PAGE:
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Nothing Special

It has been a long couple of weeks for me! Sometime in the middle of feeling overwhelmed, it occurred to me that I am living the life of many of our patient’s families.

My Aunt fell and broke her hip last week. My uncle, her husband is suffering from some sort of dementia and is unable to care for her. Because they live in a rural area, her surgery took place an hour north of their home and my uncle was unable to stay with her. Fortunately, my cousins drove him back and forth to visit.

Meanwhile, another cousin was admitted to the hospital in Baton Rouge. He is in ICU with a diagnosis of ARDS although no one can figure out the underlying cause. Needless to say, our family is spread thin, we are trying to make decisions and give advice long distance and we all feel inadequate because we are not able to be in two places at once.

What occurred to me over the weekend is how common this experience really is. How many times have you been into a patient’s home and learned of another relative either nearby or away that was also gravely ill. There is nothing special or unique about being pulled in multiple directions when more than one relative is ill.

And we have it made compared to many of our patients. This branch of our family tree includes many nurses and two physicians. All of us have cars and the ability to take time off work without worrying about being able to eat or pay bills at the end of the month. We are so much more fortunate than many of our patients and their families.

I know that I would forgive myself if I forgot to make a trip to the drug store or misunderstood some directions that a home health nurse gave me. I see my cousins who are not in the health care field try to make sense of all the information and how easily they become confused. Nurses and other health care providers spend years learning the vocabulary of our industry. What about the teachers and electricians?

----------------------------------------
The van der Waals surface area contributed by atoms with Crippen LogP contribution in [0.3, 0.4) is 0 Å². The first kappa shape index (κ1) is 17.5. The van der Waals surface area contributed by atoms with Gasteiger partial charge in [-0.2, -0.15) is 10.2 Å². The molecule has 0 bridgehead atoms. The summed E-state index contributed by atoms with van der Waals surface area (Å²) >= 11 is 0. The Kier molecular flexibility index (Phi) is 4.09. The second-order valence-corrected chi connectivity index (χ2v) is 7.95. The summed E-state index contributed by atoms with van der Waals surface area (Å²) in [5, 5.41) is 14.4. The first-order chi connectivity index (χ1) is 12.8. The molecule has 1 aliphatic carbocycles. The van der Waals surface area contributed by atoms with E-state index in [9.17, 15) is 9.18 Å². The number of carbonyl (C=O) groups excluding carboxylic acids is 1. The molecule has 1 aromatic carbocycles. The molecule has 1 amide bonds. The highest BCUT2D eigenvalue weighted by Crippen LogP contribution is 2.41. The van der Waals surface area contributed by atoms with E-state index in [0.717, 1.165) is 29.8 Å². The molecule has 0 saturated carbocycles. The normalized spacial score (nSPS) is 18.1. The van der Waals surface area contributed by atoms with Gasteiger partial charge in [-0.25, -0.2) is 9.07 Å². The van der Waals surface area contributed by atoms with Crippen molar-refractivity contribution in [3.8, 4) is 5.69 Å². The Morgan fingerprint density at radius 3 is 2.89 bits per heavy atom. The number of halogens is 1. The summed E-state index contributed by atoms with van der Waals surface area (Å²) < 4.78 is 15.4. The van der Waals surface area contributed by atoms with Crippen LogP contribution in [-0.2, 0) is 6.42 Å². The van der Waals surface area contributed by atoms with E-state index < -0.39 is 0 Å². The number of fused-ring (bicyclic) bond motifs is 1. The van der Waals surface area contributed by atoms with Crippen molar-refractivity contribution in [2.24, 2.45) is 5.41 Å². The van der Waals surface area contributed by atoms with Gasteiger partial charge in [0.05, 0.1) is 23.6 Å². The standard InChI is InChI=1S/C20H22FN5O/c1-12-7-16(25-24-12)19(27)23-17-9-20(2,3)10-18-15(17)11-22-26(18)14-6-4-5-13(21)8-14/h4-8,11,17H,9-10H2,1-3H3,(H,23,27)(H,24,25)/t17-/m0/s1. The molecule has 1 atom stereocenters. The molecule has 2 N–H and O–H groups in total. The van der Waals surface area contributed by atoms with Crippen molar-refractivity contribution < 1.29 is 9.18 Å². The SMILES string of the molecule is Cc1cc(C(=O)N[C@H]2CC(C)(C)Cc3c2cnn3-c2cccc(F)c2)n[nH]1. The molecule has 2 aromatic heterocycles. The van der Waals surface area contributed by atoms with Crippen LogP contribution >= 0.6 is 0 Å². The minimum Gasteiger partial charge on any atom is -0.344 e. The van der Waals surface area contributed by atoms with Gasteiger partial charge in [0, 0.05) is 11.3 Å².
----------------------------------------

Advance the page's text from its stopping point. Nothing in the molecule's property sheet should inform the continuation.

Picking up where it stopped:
And so when we are dealing with family members who are hopelessly non-compliant, I wonder if we are always fair with them? The fatigue of being vigilant all night long for a patient with a broken hip is exhausting. Waiting rooms are not a place to get rest.

Maybe in those first few visits when a patient returns from the hospital we should focus on teaching ONLY what is necessary and eliminating opportunities for confusion. Maybe we should focus on doing more than teaching. Implementing fall precautions with the permission of family members (lifting throw rugs, providing for adequate lighting, etc.) may be more effective than instructing someone who hasn’t slept well in several weeks. A simple phone call to follow up on medication compliance in those first few days may prevent serious complications due to the forgetfulness of fatigued family members.

It has only been a week since all this happened. I have a great family that’s actually pretty big. All of my family members have stepped up to the plate in this stressful time. And we are tired! My attitude towards seemingly non-compliant family members has changed tremendously. I hope you learn a little from my experience and that you keep it in mind both when taking care of patients and in your personal lives.

If you have any questions or comments, please email them or leave them in the box below.

3 Comments Post a comment

  1. Oh Julie, I am so sorry this is all happening at once to you guys! Very insightful, doing more is better!

    March 1, 2010
  2. Ellen Hebert #

    I have to agree with this. I am an experienceD HH nurse. When my husband came home with IV, PICC line, lovenox inj, wound care, pain and tired…I was overwhelmed. I could not believe we would ever have to teach a 75 yo wife to perform all I was responsible for. Sometimes we do, a new DM on Insulin, special diet, etc. again too much for our little old patients. Glad you understand now but sorry you had to get first hand experience. Hope all ends well.

    March 1, 2010

  3. Randy and Ellen, thanks so much for your kind thoughts. There is almost always a lesson to be learned if we pay attention!

    March 1, 2010

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